In recent days, a large amount of great new content has been added to the Oregon State University Libraries Special Collections website. Here are some of the highlights:
First and foremost, almost nine hours of transcribed video from a major conference on the life and work of Linus Pauling has been added to our Special Events webpage. Unquestionably, one of the highlights of this new addition is a 50 minute-long talk by DNA co-discoverer and Nobel laureate Francis Crick, titled “The Impact of Linus Pauling on Molecular Biology.” Crick, who had occasion to interact with Pauling for over forty years, speaks eloquently of the huge advancements in biological studies that were such a vital part of Pauling’s multifaceted scientific career, and concludes that Pauling was, indeed, “one of the founders of molecular biology.”
Crick’s lecture was the first in a series of presentations given at the Pauling Symposium, titled “A Discourse on the Art of Biography,” and running for three days from February 28 – March 2, 1995. The gathering also featured what is surely the largest summit of Pauling biographers ever assembled. Intriguing talks by Thomas Hager, author of Force of Nature: The Life of Linus Pauling and biographer Ted Goertzel, who revealed and analyzed the details of a Rorschach test taken by Pauling, are definitely worth viewing. Likewise, anyone interested in a nuanced examination of Pauling’s life story should view the presentation made by Robert Paradowski, who has spent the better part of thirty years composing a mammoth three-volume biography of Pauling that, to this day, remains unpublished.
A collection of Pauling’s former graduate students comprised the presenters for the conference’s third session. Speaking less than one year after Pauling’s death, the group shared many endearing stories mined from their long associations with the famous scientist. Famed biologist Matthew Meselson fondly recounted his deciding to pursue graduate studies at Caltech while immersed in the Pauling family swimming pool. Likewise, Nobel laureate chemist William Lipscomb passed along the details of Caltech Chemists baseball games in the Pasadena city league, noting for the record that he once “made the local newspaper for an unassisted triple play while playing center field.” The session was chaired by Linus and Ava Helen Pauling’s youngest son Crellin, who took a few moments himself to reflect upon his experience of growing up with two world-famous parents.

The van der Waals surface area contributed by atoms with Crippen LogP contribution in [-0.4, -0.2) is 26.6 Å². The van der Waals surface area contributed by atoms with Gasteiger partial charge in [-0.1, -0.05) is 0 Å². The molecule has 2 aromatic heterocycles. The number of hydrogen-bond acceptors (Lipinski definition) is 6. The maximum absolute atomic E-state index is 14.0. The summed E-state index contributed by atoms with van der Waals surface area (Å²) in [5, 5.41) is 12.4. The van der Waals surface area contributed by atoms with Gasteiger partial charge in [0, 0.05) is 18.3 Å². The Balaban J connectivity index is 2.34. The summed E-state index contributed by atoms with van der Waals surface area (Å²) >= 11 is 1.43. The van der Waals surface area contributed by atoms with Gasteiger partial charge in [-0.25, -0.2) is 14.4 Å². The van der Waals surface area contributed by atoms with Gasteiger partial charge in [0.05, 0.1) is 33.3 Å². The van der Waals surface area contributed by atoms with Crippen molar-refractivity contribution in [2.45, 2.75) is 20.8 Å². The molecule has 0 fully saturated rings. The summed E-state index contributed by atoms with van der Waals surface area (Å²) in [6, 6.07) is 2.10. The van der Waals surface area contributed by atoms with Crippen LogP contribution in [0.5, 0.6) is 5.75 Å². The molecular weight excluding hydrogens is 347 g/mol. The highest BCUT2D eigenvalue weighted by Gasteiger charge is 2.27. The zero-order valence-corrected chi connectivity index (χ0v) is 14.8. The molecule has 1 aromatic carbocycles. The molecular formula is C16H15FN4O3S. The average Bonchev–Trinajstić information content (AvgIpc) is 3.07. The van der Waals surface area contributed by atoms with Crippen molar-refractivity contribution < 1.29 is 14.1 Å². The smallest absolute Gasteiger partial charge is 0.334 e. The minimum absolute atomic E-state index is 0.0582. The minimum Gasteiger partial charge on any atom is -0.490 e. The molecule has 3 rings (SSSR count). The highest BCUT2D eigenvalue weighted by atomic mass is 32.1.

The conference’s final session was devoted to a deeply-interesting discussion of the highs and lows encountered by writers of biography in attempting to capture an honest portrait of their subjects. Some of the history profession’s most important scholars, including Sarton Medal winners Frederic Lawrence Holmes and John L. Heilbron, revealed a number of lessons learned. In this vein, Judith Goodstein of the Caltech archives shared her thoughts on the particular issues surrounding the writing of an institutional history and S.S. Schweber provided a glimpse of the what it was like to wrestle with the remarkable life of Nobel physicist Hans Bethe.
Pauling Finding Aid
Another major addition to the resources available on the Special Collections website is the complete text of the Ava Helen and Linus Pauling Papers finding aid. Long-delayed due to technical issues, a web version of the massive document — nearly 1,700 pages long when printed out — is now finally available, in full, on the web. Users now have access to listings for all of Pauling’s speeches, his article manuscripts, materials related to his unpublished books, and much, much more.
Keep watching the Special Events page for new video updates. Transcribed video of the 2008 Pauling Legacy Award lecture by Dr. Roderick MacKinnon is nearly ready to post, as are several additional presentations by a wide variety of highly-esteemed speakers. We are also preparing a major update to the Linus Pauling Day-by-Day calendar that will incorporate not only a large amount of new content, but also several exciting new features. Stay tuned…